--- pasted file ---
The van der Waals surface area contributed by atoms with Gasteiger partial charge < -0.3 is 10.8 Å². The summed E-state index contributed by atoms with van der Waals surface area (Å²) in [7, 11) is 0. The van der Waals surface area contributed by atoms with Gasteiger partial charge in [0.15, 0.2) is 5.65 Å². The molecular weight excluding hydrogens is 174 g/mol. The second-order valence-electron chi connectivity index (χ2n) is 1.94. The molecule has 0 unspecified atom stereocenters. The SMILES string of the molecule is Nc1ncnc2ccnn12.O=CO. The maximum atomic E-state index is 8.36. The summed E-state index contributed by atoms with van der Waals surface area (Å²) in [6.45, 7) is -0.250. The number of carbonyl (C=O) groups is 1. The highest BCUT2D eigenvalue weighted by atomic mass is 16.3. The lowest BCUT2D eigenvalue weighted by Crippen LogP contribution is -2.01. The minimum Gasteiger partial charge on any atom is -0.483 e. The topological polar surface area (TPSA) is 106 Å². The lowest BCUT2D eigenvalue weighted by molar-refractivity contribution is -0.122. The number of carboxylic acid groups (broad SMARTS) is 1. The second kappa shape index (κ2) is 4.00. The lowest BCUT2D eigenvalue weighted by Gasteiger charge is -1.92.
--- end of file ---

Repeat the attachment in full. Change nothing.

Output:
The van der Waals surface area contributed by atoms with Gasteiger partial charge < -0.3 is 10.8 Å². The summed E-state index contributed by atoms with van der Waals surface area (Å²) in [7, 11) is 0. The van der Waals surface area contributed by atoms with Gasteiger partial charge in [0.15, 0.2) is 5.65 Å². The molecular weight excluding hydrogens is 174 g/mol. The second-order valence-electron chi connectivity index (χ2n) is 1.94. The molecule has 0 unspecified atom stereocenters. The SMILES string of the molecule is Nc1ncnc2ccnn12.O=CO. The maximum atomic E-state index is 8.36. The summed E-state index contributed by atoms with van der Waals surface area (Å²) in [6.45, 7) is -0.250. The number of carbonyl (C=O) groups is 1. The highest BCUT2D eigenvalue weighted by atomic mass is 16.3. The lowest BCUT2D eigenvalue weighted by Crippen LogP contribution is -2.01. The minimum Gasteiger partial charge on any atom is -0.483 e. The topological polar surface area (TPSA) is 106 Å². The lowest BCUT2D eigenvalue weighted by molar-refractivity contribution is -0.122. The number of carboxylic acid groups (broad SMARTS) is 1. The second kappa shape index (κ2) is 4.00. The lowest BCUT2D eigenvalue weighted by Gasteiger charge is -1.92.